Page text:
Kevin Thelwell: The man who built Wolves' promotion machine

Thelwell is celebrating a decade at Wolves

Thelwell is celebrating a decade at Wolves

MUCH of the credit for Wolves' promotion to the Premier League has understandably gone to Portuguese manager Nuno Espirito Santo.

But Sporting Director Kevin Thelwell, a man we seldom hear of or from, has arguably been just as important. Thelwell has held his current position since September 2016 and first moved to Molineux as Academy Manager in April 2008, meaning he is now celebrating a decade at the club.

In a fascinating interview with OptaPro's Three at the Back podcast, he explained what he does and what the future looks like for the club:


KT: On the Continent there’s a much clearer job description for the role. In England, clubs tend to try and organise it on the basis of what they need.

You’ve got a lot of different titles - Director of Football, Head of Football Operations, Technical Director, Sporting Director. At Wolves, the way it’s always operated is that the head coach - not a manager - has a clear focus on the organisation and preparation of the first team and performances and results.

The Sporting Director has responsibility for all of the operations that support that process. So, in my remit, I have Academy, coaching, performance analysis, medical services, sport science, recruitment. On a day-to-day basis, my first port of call is contact with the head coach, having conversations about what the day looks like and what’s going on. Then it’s about supporting all the heads of department to become best in class.

Recruitment is a big part of the Sporting Director role, because it’s the biggest spend and the biggest opportunity for people to support or criticise what you’re doing. As soon as a signing crosses the white line, everyone looks across the rows of seats to me in the stand and either says, 'that’s a fantastic decision,' or 'I’m not sure it’s so good'.

The role of the Sporting Director is to manage upwards, downwards and sideways. Managing upwards, because we have to understand that owners have huge pressure to succeed. They are spending a lot of money and want to see a return for that investment. You are always trying to find ways for them to take a more stable, consistent view on the life of a football club.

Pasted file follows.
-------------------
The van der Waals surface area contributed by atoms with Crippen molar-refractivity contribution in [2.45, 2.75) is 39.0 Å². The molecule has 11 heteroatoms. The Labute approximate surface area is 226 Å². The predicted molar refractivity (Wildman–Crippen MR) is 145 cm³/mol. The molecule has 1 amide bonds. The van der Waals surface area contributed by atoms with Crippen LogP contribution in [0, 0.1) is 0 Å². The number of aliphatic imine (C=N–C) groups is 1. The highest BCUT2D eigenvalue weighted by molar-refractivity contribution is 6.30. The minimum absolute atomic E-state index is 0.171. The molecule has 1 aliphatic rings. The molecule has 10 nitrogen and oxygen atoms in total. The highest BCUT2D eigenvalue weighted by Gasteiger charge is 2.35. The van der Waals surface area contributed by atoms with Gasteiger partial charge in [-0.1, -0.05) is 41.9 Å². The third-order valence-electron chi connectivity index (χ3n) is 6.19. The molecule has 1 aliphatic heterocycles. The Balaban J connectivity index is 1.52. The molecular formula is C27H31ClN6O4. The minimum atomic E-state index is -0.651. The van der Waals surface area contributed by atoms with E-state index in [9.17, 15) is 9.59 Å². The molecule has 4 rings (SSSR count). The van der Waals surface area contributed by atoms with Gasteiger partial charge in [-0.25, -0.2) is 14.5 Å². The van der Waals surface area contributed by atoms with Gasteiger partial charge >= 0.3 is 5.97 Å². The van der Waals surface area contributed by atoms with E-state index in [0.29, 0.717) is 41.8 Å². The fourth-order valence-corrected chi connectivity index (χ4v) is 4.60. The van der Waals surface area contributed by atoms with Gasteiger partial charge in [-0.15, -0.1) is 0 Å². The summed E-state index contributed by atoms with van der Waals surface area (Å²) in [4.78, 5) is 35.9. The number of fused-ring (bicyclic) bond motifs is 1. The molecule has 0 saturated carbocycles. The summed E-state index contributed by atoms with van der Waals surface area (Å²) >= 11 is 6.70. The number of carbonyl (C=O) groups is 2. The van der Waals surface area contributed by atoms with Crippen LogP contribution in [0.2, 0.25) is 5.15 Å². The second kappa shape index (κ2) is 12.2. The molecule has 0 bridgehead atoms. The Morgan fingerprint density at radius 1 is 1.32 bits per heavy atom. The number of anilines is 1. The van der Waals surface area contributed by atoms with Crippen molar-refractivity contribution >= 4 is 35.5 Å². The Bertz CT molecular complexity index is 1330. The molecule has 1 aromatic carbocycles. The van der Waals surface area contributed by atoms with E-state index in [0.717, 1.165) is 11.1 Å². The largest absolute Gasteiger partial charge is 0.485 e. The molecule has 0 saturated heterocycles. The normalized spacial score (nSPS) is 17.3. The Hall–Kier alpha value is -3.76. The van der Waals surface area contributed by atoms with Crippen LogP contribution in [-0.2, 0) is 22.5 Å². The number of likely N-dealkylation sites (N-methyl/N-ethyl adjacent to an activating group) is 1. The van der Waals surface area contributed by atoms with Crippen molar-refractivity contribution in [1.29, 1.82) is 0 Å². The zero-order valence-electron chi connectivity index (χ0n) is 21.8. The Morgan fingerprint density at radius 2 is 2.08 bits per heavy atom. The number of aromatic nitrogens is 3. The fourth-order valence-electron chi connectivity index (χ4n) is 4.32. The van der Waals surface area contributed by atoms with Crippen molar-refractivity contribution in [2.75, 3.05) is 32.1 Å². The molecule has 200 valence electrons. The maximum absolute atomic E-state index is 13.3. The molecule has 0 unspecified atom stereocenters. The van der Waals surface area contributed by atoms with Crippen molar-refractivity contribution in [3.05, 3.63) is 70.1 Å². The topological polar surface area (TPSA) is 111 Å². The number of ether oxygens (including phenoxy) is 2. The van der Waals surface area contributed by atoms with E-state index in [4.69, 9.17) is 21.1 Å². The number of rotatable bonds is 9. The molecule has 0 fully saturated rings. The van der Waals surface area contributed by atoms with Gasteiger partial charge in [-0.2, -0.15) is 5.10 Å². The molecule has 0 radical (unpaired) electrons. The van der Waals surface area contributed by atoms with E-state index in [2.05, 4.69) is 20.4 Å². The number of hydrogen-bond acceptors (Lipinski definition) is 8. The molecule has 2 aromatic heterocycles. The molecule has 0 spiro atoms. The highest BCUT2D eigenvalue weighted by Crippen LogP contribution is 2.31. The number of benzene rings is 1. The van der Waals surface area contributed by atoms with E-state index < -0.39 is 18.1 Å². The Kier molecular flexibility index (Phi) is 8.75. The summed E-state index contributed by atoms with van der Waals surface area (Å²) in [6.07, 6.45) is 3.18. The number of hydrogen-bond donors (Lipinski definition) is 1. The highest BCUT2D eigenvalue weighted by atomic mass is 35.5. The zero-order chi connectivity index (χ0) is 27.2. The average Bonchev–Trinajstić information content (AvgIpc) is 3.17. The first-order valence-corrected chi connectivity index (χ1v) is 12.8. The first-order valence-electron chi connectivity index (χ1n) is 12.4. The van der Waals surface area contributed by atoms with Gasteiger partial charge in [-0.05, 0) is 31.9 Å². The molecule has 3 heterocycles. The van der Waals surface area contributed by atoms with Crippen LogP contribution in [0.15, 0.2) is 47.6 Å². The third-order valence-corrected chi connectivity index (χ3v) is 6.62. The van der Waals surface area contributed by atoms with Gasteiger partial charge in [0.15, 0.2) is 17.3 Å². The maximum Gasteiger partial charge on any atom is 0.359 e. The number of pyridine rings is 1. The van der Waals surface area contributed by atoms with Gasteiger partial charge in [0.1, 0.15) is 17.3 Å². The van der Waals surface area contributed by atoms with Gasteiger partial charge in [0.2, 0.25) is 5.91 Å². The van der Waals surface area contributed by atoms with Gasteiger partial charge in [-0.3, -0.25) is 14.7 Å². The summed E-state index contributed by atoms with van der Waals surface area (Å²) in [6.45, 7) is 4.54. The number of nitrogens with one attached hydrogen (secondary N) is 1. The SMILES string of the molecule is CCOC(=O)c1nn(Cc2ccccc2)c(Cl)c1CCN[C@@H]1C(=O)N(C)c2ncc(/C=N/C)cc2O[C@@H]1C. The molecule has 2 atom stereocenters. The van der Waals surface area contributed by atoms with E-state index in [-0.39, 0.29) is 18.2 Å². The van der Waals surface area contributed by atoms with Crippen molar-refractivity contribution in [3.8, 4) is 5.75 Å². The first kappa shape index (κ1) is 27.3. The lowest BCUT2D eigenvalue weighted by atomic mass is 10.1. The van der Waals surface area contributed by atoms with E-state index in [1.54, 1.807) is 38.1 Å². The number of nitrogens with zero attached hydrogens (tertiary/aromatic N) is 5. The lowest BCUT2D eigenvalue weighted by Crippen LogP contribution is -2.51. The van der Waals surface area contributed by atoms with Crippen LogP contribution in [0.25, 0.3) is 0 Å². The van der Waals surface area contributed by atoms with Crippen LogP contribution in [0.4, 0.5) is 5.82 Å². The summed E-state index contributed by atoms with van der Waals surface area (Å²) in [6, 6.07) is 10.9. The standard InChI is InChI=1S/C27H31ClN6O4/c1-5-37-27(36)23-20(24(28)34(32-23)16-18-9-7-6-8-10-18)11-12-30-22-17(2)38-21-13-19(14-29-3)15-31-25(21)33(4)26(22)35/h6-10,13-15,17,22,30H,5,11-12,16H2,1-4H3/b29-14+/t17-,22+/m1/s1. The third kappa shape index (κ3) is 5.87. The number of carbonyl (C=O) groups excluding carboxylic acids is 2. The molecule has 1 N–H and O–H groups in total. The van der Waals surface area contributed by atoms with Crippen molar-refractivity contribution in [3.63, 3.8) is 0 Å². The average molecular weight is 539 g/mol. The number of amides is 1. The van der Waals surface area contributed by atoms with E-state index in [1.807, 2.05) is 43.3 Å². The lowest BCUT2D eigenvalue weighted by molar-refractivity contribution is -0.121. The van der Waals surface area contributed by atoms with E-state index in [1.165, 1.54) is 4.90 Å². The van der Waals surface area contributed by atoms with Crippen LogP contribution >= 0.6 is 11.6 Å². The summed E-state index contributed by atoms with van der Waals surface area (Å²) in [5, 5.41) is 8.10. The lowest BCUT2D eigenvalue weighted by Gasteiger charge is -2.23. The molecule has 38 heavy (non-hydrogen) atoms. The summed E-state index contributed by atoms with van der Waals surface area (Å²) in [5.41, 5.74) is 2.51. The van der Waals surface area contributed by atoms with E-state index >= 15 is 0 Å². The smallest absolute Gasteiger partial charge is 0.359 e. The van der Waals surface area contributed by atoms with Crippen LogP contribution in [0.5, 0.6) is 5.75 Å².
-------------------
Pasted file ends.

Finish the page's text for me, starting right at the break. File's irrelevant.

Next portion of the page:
You have to try and find a way of gaining their trust and making things very stable.

The head coach obviously needs a lot of support - and to understand that you are there to support him. Then of course you have all the heads of department trying to make their programmes as good as they can be.

We have regular meetings where we are all together, so people know what others are doing and can unpack problems. We also have individual meetings and staff can make me accountable as well. You get the best from people if they feel they have the opportunity to be heard and find solutions. My view on developing a club philosophy is you’ve got to live it and your staff have to believe in it and live it too.

You’re only as good as the people around you and the people you appoint. For example, I work very closely with the club secretary (Matt Wild), who is very strong on football administration. I work hard on what the budget should look like, in terms of head count and detail. I lean on him to translate that into a beautiful spreadsheet! He’s certainly a lot stronger on those elements than I am.


(Thelwell joined Wolves as Academy Manager in April 2008. He was promoted to Head of Football Development and Recruitment in 2013 and then to Sporting Director in September 2016).

KT: The Academy position was the perfect springboard for me to take the Sporting Director role at Wolves. It helped me massively, because I knew all the players and staff at every level. Youth development has always been a big part of the plan at Wolverhampton Wanderers, all the way back to the 1950s.